Create a tuple containing the names of five countries and display the whole tuple. Ask the user to enter one of the countries that have been shown to them and then display the index number (i.e. position in the list) of that item in the tuple.

Response

	countries = (“Spain”, “Japan”, “Australia”, “Morocco”, “France”, “Qatar”)
	print(countries)
	country = input(“Enter one of the countries from above: “)
	print(country, “has index number “, countries.index(country))

EXO 3

Add to the last program the instructions to ask the user to enter a number and display the country in that position.

Response

	countries = (“Spain”, “Japan”, “Australia”, “Morocco”, “France”, “Qatar”)
	print(countries)
	country = input(“Enter one of the countries from above: “)
	print(country, “has index number “, countries.index(country))
	num = int(input(“Enter a number between 0 and 4: “)
	print(countries[num])

EXO 4

Write a program to find tuples which have all elements divisible by K from a list of tuples.

Response

test_list = [(12, 24, 6), (7, 11, 6), (18, 13, 21)]
print("The original list is : " + str(test_list))
K = 6

res_list = []

for sub in test_list:
    if all(ele % K == 0 for ele in sub):
        res_list.append(sub)

print(K, "Multiple elements tuples : " + str(res_list))

EXO 5

Create a list of two sports. Ask the user what their favorite sport is and add this to the end of the list. Sort the list and display it.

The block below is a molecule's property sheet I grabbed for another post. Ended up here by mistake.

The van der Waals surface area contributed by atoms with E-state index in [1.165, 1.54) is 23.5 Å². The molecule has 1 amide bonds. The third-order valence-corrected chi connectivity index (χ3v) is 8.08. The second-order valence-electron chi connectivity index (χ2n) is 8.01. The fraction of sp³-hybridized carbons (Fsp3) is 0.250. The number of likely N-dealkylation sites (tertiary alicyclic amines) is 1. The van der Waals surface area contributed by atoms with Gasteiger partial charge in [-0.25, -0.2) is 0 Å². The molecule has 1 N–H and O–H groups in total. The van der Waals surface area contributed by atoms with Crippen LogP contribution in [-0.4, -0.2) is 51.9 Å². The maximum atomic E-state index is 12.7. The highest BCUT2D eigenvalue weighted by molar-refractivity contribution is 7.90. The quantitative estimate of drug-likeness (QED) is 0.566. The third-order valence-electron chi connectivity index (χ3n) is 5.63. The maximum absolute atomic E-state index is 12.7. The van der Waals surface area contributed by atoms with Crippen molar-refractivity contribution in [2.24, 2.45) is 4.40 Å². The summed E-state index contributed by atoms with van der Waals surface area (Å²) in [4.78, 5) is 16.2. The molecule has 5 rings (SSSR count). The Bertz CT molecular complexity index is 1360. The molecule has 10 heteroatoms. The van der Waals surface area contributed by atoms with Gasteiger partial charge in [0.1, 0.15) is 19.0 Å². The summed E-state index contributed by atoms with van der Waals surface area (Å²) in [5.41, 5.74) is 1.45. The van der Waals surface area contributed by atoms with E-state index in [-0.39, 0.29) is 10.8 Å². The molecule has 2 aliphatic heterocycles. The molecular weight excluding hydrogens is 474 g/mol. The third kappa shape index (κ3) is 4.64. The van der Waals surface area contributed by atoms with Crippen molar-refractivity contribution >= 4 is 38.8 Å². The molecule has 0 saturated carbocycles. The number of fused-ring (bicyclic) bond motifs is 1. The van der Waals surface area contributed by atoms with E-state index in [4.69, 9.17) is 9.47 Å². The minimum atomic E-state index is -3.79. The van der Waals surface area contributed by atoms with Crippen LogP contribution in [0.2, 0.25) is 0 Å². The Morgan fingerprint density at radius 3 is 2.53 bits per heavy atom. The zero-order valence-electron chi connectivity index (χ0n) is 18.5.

Response

	sports = [“tennis”, “football”]
	sports.append(input(“What is your favourite sport ?”))
	sports.sort()
	print(sports)

EXO 6

Write a python program to interchange first and last elements in a list

Response

	test_list = [15, 57, 8, 5, 58, 152]
	list_size = len(test_list)

	temp = test_list[0]
	test_list[0] = test_list[list_size - 1]
	test_list[list_size - 1] = temp

	print(test_list)

EXO 7

Create a list of four three-digit numbers. Display the list to the user, showing each item from the list on a separate line. Ask the user to enter a three-digit number. If the number they have typed in matches one in the list, display the position of that number in the list, otherwise display the message “That is not in the list”.

Response

	nums = [255, 158, 678, 897, 632]
	for i in nums:
		print(i)
	select = int(input(“Enter a number from the above list”))
	if select in nums:
		print(select, “is in position”, nums.index(select))
	else:
		print(“That is not in the list”)

EXO 8

Write a python program to print even numbers in a list 

Response

	list1 = []
 
	num = int(input("Enter number of elements in list: "))
 
	for i in range(1, num + 1):
    		ele= int(input("Enter elements: "))